DETROIT — PwC’s Autofacts Global Light Vehicle Assembly forecast is 79.1 million units in 2012, increasing to 83.9 million units in 2013. Although a strong rebound in the automotive industry occurred in North America, it was tempered by continued struggles in Europe and several key Asian markets.
Autofacts’ North America assembly forecast is currently at 15.3 million units for 2012. The region will also benefit as a result of increased assembly localization from Europe and Japan as automakers look to minimize risk by expanding their global footprint. The group’s U.S. light vehicle sales forecast remains at 14.5 million units, driven largely by pent-up demand and increased availability of financing, despite the impact that Hurricane Sandy had on purchases in October.
“One thing that the industry can never fully predict is the effect of a natural disaster,” said Brandon Mason, senior automotive analyst with PwC’s Autofacts team. “However, we do not think it will have a significant impact on full-year sales, as minimal inventory was lost and the supply chain remains largely intact.”
The European Union remains the biggest area of concern, as continued weak demand has resulted in painfully low utilisation levels at some automakers, forcing the need for capacity rationalisation in the near future. Assembly is still expected to stabilise over the next year, reaching 15.7 million units in 2013, an approximate increase of 100 thousand units compared to 2012.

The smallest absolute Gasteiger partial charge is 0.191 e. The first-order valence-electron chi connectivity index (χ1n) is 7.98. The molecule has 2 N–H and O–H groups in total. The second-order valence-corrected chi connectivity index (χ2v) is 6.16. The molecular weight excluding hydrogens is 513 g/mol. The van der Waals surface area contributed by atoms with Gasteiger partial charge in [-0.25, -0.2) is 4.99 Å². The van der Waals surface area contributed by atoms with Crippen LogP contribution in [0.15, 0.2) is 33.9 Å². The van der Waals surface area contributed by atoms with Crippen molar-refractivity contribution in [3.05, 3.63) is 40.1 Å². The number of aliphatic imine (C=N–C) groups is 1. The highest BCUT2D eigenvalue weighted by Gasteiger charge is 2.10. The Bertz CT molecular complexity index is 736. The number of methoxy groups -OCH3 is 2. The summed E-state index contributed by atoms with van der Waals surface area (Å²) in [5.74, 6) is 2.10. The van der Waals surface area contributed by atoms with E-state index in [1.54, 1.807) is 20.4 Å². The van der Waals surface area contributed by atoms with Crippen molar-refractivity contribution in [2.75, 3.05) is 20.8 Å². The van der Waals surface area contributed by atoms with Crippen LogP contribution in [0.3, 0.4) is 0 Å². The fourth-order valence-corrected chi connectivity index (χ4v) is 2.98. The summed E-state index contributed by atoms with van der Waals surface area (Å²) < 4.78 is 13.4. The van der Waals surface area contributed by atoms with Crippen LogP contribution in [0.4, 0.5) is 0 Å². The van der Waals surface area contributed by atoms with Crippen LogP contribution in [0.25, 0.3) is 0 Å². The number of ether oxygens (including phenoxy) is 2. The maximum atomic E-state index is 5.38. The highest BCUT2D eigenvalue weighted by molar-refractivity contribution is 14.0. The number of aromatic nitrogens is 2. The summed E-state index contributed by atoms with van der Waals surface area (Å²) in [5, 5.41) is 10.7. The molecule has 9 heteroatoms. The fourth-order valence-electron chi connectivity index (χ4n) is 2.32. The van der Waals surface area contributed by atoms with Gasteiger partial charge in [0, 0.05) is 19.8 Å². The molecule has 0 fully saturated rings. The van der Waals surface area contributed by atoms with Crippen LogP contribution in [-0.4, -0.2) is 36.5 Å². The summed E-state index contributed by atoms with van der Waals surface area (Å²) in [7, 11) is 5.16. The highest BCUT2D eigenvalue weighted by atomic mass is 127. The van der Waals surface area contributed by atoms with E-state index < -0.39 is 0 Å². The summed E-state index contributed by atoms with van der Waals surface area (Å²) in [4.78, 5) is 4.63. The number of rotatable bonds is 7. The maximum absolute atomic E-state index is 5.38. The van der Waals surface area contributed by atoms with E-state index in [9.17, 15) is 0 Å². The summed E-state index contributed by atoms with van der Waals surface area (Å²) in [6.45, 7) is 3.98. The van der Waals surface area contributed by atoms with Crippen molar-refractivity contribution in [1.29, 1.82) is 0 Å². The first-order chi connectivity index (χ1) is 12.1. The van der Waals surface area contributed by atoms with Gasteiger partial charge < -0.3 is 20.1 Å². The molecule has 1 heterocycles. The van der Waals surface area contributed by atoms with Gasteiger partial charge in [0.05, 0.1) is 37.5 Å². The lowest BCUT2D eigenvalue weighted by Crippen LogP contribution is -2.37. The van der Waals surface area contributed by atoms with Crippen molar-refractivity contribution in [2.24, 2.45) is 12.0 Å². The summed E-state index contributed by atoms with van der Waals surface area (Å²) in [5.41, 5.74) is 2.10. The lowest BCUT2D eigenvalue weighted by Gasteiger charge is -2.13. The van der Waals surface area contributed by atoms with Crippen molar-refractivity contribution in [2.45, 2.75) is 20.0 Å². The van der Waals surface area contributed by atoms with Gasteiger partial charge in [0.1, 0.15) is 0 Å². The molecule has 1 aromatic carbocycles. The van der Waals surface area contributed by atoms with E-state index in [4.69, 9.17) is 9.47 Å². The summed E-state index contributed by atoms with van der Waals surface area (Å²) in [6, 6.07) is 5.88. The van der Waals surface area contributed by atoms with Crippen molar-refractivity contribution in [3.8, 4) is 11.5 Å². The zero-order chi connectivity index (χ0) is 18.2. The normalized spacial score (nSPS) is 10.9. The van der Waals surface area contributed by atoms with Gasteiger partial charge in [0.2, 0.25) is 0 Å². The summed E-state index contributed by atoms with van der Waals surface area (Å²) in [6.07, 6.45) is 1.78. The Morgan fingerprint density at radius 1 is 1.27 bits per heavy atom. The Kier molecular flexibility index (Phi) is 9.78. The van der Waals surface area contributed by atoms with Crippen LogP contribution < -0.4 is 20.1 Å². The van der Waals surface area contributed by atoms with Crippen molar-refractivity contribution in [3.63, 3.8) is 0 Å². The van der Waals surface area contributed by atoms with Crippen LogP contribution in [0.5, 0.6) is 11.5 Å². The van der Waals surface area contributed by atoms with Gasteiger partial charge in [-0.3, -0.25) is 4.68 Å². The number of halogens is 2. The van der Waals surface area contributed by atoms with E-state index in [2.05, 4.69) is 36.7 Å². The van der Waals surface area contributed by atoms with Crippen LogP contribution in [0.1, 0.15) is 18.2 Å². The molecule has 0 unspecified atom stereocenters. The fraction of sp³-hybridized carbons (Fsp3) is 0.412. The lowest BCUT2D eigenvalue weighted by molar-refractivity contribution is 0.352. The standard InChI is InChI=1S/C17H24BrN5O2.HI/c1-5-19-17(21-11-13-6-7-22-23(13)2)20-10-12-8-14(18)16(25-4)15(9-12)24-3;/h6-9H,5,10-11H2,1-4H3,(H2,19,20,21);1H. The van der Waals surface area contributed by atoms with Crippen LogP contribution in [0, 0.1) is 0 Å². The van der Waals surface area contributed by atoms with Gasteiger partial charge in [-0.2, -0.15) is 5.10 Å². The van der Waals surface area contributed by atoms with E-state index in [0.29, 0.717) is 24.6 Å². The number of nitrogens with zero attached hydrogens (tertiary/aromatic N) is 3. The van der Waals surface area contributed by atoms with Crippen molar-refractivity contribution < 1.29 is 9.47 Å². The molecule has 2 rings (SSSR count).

“Europe continues to weigh against truly realizing global economic recovery,” said Michael Gartside, senior automotive analyst, PwC’s Autofacts. “We expect assembly to stabilise within the region over the next year with growth returning mid-2013. This is on par for an overall recovery in the second half of the year and into 2014.”
Japan is experiencing a significant assembly boost to recover lost inventory during the natural disasters of 2011, but the long-term assembly outlook remains bleak. Autofacts forecasts 9.1 million units of assembly in the country for 2012, which represents peak volumes during the forecast window through 2018. Continued appreciation of the Yen, along with the overall trend of localisation to manage geopolitical and supply chain risks, are expected to result in an accelerated assembly shift to current export markets.
For more details about PwC’s forecast of Global Automotive Light Vehicle Assembly download the October issue of PwC Analyst Note at: www.autofacts.com.